Now I won’t go into what it means that we don’t have “Memorex Moments” instead of fallible human memory for things like the law and the way witness accounts are the basis for many of our legal precedents and outcomes. To say that faulty memory is an huge issue for us is to truly minimize a significant aspect of what it means to be human … if you believe that memory should be the basis for how you make decisions about what to be doing, or not doing. However, there’s no need to allow a little false imprinting memory to get in the way of living a truluy magnificent life. Yet that’s exactly what many folks do, they use memory as the basis of how they determine what is or is not possible for them to do … or to do successfully.
Learning Is More Than Memorizing …
One aspect of the magic of being human is called “learning” … the ability to go beyond what we currently know and are currently capable of doing as a result.
The outcome of new learning is expressed in new behaviors. For example if we meet for the first time and you “learn” my name, then we meet again and you see me you can recall and use my name in association with your mental image of who I am, i.e.: a new behavior. For what it’s worth it doesn’t matter if you just think my name to yourself or speak it to me as we greet one another, cognition is as much a behavior in the way I approach “behavioral change” as are speech acts or physical movements. The key is that learning is expressed as behavioral change, or at the very least the ability to express a change in behavior.
The inverse of “learning” as “the ability to express a change in behavior” is the “inability to express a change in behavior” … or “the inability to learn.” So the heart of all “change” is learning … and the heart of “learning” is behavioral, i.e.: ultimately it is measured as a change in behavior (at least in the way I approach it). Another way of saying this would be:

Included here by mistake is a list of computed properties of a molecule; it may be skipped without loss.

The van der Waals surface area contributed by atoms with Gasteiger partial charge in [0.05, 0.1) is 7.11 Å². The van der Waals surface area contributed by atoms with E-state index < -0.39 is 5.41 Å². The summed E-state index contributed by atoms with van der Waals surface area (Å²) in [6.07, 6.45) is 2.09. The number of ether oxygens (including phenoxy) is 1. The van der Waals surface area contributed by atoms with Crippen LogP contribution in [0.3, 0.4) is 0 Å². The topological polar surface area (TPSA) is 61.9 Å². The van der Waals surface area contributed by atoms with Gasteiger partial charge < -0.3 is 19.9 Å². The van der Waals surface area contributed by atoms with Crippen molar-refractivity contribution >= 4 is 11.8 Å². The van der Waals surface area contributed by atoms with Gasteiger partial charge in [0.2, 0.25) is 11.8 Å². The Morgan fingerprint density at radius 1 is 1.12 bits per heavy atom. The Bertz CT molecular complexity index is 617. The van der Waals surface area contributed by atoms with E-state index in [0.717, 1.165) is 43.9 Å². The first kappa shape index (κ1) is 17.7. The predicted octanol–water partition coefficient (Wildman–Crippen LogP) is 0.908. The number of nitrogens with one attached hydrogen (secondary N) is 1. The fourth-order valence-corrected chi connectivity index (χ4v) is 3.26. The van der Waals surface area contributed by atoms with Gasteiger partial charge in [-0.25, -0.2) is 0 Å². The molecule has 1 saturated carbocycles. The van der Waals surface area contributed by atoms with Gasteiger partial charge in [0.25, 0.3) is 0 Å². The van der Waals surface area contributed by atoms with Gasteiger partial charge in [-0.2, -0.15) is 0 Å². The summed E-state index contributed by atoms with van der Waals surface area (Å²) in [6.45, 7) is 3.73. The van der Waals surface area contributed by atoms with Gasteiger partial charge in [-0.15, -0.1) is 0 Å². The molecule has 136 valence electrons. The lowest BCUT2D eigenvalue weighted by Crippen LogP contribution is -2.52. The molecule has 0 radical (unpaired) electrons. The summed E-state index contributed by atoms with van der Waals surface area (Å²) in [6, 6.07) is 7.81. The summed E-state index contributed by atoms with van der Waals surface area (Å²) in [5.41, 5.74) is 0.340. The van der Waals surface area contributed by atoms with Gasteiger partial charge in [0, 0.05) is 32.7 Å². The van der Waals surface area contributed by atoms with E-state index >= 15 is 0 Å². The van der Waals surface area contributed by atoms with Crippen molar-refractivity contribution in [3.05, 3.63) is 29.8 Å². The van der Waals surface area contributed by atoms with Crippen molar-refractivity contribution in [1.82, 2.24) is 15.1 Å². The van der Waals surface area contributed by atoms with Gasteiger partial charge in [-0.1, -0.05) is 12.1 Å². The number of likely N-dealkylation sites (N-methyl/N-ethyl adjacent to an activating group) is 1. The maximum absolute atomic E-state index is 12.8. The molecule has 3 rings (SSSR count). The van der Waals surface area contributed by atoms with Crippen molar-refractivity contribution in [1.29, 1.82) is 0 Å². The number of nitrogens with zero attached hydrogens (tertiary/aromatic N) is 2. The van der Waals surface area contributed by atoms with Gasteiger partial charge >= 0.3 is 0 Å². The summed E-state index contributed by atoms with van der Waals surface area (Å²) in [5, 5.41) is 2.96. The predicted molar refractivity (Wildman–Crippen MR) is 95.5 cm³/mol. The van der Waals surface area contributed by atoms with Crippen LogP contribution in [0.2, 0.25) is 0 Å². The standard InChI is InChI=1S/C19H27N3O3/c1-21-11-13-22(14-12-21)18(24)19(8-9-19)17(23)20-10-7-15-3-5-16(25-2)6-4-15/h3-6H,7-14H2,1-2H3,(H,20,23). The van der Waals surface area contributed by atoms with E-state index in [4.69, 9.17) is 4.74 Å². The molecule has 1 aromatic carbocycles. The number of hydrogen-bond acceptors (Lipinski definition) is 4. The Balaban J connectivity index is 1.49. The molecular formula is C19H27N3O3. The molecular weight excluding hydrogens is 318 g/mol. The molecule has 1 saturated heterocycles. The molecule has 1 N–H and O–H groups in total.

“If you can learn you can change … and, if you can change you will be capable of expressing new behaviors.”
Stay with me a little bit longer …
If you intend to create results and outcomes other than those you are currently capable of producing you must change, i.e.: be capable of learning and expressing what you’ve learned behaviorally.
Okay … I’ll put it simply:
To create different results and outcomes you need to do something differently than you are currently doing it today.
That sure sounds easy enough, except … if how you’ve encoded a deep memory about reality is flawed or limited you will find yourself stuck and limited by the boundaries of behavior created by the inconsistency between your memory and what is present and possible in the moment.
This is the basis for what I think of as Transformational Change – the ability to learn something that expands the way you are currently capable of perceiving yourself, the world as you know it and/or you and your relationship to the world as you know them to be today.
When I’m working with clients what I find is that their ability to experience change and do things differently then they are currently capable of doing them today is some limitation in their ability to learn or the process they use to learn. Often this limitation to learning is rooted in a memorized pattern that doesn’t serve them about how they believe learning happens, or at the very least they way they do it and what they are capable of – or not capable of – learning.
Not knowing what stops you or what to do about it is an especially critical issue when:
1.) you have some result or outcome you want and are motivated to create on your own or with others
2.) you already know what the result or outcome is, what it will look like when they achieve it and what it will mean to you to achieve it
3.) you know (or believe you know) how to create it or at least begin taking the steps to creating it
4.) you are stuck not making any progress towards creating your result or outcome and don’t know why
There are tricks of trade to help you move beyond each of the four possible ways people get stuck. One of the things that upsets me however is when I run into a “professional” therapist, coach, consultant, advisor or whatever who begins helping a client to move forward without doing two or three things I think of as both critical and fundamentaly ethical.